This is what Coppess and Adamo identify as the beginning of the “modern” farm bill era, since the “Farm Bill Coalition” created to pass that bill has not only persisted, but the new “nutrition programs” they sponsored have become the lion’s share of the bill, capturing 76.1 percent of the most recent farm bill spending. The “farm side” and “nutrition side” need one another to be politically viable. And this is the ultimate lesson that Coppess and Adamo drew: it is all about the coalitions you bring to the debate.

    Shaking Up the Status Quo

    A transformational farm bill can support a farm like this one, with sun setting over a green field of corn

    At the Union of Concerned Scientists, we have been working with a large number of partners, including OEFFA, to shape a new, broader coalition for the farm bill debate. By definition, a status quo approach to the farm bill begins with the existing legislation as a template, and is about making minimal adjustments.

    A transformational approach calls for us to ask what we need from a 21st century food system, and to then craft that legislation without the constraints of programs designed to answer different questions from a different era.

    The new coalition is led by the notion that many have a stake, in particular groups representing large communities historically excluded from shaping farm and food policy. We see the bill as a vehicle to center the racial justice issues accounting for farming being a dominantly white occupation, with the labor side of the farm and food system being a conspicuously Brown and Black work force.

    This is why the coalition marks the return of the labor sector, which was an essential partner with farmers—as a grassroots, working-class coalition—in shaping the original agricultural policies embedded in the 1933 Agricultural Adjustment Act. 

    No matter your perspective, we can agree this is indisputably a transformational approach to the traditional “farm bill debate.” Accordingly, the coalition’s priority demands are seen as a package, a set of issues so interrelated they cannot be effectively addressed by breaking them apart. They are:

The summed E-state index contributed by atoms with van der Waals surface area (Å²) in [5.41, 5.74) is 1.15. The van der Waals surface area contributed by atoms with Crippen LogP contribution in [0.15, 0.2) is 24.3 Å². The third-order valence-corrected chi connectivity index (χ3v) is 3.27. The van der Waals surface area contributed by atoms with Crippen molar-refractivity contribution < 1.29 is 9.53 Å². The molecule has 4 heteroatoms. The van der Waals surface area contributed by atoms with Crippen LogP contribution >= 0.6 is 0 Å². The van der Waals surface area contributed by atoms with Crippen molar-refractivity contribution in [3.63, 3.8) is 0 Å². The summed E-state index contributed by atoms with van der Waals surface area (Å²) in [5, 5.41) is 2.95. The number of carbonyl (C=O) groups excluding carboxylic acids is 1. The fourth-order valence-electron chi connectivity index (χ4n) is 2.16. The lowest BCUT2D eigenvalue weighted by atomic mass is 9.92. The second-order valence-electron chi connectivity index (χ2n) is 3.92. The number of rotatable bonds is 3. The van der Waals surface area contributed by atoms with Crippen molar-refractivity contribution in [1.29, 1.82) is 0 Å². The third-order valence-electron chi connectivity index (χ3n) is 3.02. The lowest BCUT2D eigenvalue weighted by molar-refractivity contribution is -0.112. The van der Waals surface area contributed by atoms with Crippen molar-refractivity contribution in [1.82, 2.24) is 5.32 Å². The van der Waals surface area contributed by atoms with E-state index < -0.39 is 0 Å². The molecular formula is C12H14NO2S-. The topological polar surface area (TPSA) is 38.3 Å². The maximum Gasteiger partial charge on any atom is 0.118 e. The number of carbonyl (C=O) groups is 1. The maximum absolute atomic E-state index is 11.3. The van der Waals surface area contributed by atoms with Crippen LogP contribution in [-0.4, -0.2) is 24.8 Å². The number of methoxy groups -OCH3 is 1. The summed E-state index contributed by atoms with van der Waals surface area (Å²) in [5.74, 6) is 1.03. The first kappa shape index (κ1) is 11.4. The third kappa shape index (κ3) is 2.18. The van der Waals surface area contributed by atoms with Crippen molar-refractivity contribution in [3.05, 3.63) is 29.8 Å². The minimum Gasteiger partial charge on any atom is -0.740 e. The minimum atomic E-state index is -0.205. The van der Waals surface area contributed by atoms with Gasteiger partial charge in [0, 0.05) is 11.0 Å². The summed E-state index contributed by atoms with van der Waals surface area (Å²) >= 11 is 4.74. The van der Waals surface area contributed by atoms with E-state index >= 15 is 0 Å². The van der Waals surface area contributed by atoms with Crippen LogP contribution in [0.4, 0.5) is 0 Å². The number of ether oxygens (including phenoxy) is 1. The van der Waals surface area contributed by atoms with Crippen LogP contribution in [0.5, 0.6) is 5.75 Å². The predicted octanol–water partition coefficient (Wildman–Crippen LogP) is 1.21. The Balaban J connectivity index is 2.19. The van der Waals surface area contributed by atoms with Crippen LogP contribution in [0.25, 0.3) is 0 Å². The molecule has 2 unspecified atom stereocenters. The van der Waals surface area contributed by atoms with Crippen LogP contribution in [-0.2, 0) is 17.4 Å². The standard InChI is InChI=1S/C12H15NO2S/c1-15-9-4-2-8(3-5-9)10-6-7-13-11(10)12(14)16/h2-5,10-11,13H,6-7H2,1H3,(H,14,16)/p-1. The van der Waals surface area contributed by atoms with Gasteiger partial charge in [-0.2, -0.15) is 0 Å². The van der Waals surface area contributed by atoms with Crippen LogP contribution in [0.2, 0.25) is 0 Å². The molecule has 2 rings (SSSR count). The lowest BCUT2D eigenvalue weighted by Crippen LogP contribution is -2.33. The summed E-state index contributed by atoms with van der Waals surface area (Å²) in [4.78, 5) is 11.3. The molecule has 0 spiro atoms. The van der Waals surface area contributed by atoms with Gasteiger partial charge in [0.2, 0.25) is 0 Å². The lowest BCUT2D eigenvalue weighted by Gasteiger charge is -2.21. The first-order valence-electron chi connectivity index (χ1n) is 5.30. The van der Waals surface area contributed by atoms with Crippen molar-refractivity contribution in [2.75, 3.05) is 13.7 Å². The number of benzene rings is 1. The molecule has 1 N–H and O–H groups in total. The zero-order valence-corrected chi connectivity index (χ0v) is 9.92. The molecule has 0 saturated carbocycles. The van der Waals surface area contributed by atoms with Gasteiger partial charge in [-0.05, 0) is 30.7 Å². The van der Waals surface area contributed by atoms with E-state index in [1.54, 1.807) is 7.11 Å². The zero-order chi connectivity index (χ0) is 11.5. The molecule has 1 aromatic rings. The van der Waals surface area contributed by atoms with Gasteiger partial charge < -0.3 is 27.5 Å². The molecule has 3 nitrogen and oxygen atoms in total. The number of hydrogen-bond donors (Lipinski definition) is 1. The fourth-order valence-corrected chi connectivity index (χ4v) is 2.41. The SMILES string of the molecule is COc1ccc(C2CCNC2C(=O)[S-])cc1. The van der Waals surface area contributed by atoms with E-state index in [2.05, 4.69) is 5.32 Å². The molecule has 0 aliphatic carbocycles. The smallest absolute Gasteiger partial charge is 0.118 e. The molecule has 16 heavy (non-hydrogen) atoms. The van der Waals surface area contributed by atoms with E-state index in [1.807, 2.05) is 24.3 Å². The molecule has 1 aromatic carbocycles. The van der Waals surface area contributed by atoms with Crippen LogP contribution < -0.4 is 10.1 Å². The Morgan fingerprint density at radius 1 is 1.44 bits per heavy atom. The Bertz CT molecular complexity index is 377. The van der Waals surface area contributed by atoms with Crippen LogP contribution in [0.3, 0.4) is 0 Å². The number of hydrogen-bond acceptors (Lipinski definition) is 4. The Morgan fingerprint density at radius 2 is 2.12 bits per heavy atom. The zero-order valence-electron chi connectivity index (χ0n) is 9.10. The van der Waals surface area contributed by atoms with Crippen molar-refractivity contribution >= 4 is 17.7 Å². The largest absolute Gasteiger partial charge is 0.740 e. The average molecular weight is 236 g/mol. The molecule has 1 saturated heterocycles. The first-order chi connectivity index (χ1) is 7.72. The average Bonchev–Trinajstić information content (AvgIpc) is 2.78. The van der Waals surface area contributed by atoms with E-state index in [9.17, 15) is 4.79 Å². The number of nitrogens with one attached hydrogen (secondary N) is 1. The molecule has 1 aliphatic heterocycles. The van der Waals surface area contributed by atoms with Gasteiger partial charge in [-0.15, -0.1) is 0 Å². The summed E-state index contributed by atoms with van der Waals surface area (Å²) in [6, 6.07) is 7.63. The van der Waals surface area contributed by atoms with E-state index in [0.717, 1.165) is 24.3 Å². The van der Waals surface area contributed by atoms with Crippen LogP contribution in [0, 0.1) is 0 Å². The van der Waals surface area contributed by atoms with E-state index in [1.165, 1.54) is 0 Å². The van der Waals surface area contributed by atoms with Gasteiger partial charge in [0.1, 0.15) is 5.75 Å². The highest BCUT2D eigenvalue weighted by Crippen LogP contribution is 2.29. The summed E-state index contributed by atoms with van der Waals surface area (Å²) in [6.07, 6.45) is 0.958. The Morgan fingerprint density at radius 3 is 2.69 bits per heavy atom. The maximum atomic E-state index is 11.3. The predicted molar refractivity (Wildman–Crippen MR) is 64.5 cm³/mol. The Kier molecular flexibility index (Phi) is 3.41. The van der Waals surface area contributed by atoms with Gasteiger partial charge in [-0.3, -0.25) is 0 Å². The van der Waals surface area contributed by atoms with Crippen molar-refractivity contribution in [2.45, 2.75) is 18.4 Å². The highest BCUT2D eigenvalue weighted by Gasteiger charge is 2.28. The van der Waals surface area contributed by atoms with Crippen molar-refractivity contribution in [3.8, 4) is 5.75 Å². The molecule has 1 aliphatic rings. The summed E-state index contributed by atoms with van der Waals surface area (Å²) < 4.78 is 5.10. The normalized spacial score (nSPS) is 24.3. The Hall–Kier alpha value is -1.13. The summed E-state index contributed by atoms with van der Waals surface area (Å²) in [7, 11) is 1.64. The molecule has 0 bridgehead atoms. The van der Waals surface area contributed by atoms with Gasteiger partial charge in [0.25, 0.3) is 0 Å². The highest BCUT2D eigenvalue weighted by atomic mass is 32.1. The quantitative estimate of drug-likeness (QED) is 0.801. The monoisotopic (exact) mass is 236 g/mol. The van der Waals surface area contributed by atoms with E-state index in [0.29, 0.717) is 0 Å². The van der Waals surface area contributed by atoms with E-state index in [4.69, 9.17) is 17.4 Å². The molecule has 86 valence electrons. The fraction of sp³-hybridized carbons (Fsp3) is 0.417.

• Center racial justice
    • End hunger
    • Meet the climate crisis head on
    • Increase access to nutritious food
    • Ensure safety and dignity for food and farm workers
    • Protect farmers and consumers
    • Ensure the safety of our food supply

    All of us who are involved are pragmatic, and understand this approach is a long shot. This is because of powerful entrenched interests (the agribusiness lobby is larger than the defense lobby), and not because this suite of issues is not well-framed, urgent, and relevant to the times in which we live.

    The status quo interests have vulnerabilities, key among which is the difficulty they will have in making the straight-faced argument that they need more of the lavish public support that has led to historical farm profits and farmland values. Coppess, who has authored what I consider to be the landmark book on the farm bill’s history, has been warning Midwest farm groups that the sailing might not be smooth for the “bipartisan approach” (code word for status quo) that such groups would like to see in the bill.

    At the upcoming OEFFA conference, we will discuss the prospects, strategy, and progress of this transformational campaign, and the key role that OEFFA can play in advancing this work. After all, the farm bill is legislation in which every person in the nation has a stake, and no effort to take part in the farm bill process can be credible without the genuine and active participation of farmer groups.

    Ricardo Salvador is an agronomist and the director and senior scientist of the Food and Environment Program at the Union of Concerned Scientists. His keynote address, A Transformational Idea for the 2023 Farm Bill, will take place on Saturday, February 18 at the 2023 OEFFA Conference. Learn more about OEFFA’s 2023 Farm Bill Platform.

  • Conservation,  Farm Bill

    Get Paid to Conserve! Conservation Stewardship Program Applications Due in April

    Organic and sustainable farmers work hard every day to practice good conservation on their land. They plant cover crops to feed the soil and protect it from erosion. They draw carbon from the atmosphere, protect our waterways, and improve wildlife and pollinator habitat. Many farmers would like to expand their practices to include no- and reduced-tillage systems, rotational grazing, and agroforestry.

    But, these important practices, which benefit us all, require time and financial resources to implement. Hard-working farmers should not have to bear those costs alone. Luckily, there are programs available to help.